“Places like the Foundry (in Harris Street, Ultimo) are incredible and there are some great house concerts, like one fantastic place where you pay a donation to see a great gig.
“Peter Rechniewski (former Artistic Director and co-founder of SIMA) started the Foundry. It’s individuals who make things like that happen,” said Abrahams.
Marlow agreed, mentioning Phoenix in Central Park (a performance space in Chippendale opened by philanthropist Judith Neilson).
“Judith and (creative director) Beau Neilson are some of the only people who pay musicians well. They got a lot of people through a difficult time. Having people like that is extraordinary.
Abrahams said it was a philanthropic model that was working well. And it was an amazing venue.
He said people like Cameron Undy, behind the now defunct 505 in Newtown, had also been invaluable.
Queen of the Night
Marlow, last year nominated for an Aria award and an Australian Music Prize award and winner of an Australian Women in Music Emerging Artist award, has been described as one of the year’s best kept secrets.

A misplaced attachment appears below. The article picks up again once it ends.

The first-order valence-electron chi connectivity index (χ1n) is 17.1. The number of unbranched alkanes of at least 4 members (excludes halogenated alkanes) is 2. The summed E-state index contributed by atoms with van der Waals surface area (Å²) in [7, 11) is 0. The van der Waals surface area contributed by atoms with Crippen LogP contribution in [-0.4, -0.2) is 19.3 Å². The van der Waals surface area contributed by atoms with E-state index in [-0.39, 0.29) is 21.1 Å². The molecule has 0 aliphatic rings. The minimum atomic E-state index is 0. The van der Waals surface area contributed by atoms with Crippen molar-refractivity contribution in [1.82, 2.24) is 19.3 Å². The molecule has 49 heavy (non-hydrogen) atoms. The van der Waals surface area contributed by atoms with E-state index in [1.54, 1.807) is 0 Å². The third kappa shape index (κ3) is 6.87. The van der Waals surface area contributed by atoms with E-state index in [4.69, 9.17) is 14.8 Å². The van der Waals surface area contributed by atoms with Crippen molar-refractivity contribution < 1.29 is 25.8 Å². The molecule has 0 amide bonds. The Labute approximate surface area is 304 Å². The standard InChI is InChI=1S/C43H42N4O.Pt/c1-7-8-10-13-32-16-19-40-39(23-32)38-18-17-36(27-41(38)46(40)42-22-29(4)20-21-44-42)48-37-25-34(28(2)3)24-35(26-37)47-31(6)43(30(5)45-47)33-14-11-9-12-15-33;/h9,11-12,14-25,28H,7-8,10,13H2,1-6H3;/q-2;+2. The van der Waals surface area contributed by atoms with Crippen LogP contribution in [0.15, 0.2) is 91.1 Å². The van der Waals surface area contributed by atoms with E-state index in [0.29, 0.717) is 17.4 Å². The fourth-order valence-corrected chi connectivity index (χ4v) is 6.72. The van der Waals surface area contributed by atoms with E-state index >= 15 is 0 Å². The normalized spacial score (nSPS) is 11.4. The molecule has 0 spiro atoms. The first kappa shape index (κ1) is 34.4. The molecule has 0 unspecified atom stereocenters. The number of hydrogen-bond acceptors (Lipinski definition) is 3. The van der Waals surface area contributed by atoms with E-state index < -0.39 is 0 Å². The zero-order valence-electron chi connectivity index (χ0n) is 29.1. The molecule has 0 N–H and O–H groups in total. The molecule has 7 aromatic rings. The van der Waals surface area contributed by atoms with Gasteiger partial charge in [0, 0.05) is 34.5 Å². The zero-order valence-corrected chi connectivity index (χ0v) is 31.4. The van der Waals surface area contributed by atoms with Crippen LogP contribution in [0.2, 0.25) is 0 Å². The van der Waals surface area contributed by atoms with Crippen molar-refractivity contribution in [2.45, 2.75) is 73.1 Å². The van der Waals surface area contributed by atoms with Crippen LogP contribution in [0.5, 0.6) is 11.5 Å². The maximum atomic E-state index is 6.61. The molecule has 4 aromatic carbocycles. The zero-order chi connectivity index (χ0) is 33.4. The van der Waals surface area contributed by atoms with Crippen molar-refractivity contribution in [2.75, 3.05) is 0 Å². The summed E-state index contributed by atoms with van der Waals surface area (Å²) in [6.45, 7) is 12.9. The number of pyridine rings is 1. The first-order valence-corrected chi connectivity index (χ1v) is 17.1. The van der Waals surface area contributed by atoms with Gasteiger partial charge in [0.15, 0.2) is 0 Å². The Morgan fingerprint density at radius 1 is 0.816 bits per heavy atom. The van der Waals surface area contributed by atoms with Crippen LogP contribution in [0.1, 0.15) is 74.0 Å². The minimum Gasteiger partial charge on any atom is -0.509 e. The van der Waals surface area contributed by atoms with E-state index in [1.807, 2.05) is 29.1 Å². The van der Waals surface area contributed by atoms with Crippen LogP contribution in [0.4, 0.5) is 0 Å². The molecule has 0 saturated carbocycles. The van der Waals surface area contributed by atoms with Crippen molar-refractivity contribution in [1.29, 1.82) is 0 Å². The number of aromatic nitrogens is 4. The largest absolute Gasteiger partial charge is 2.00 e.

Modest about her growing fame, she said she still felt like a secret.
“Living with a serious immune condition, it is rare for me to venture out. That’s why it’s been good for me to work with Chris. It’s an inner world; not performing to huge audiences.”
Abrahams, on the other hand is well established, with dozens of albums, solo and in collaboration, to his name.
Richard Williams concluded his book The Blue Moment: Miles Davis’s Kind of Blue and the Remaking of Modern Jazz with a section on Abrahams’ experimental trio The Necks, saying he heard in their music a direct lineage from the jazz classic Kind of Blue, and he compared Abrahams’ piano strumming to that of seminal jazz pianist Bill Evans.
Abrahams said Kind of Blue and another Miles Davis album, In a Silent Way, were a huge influence on him.
“Being a jazz pianist, it’s hard to ignore that influence, the influence of some of the greatest musicians ever. Though I hope there are some differences.”
He said when he heard Cookin’ with Miles Davis when he was 14 he had never heard anything so extraordinary in his life.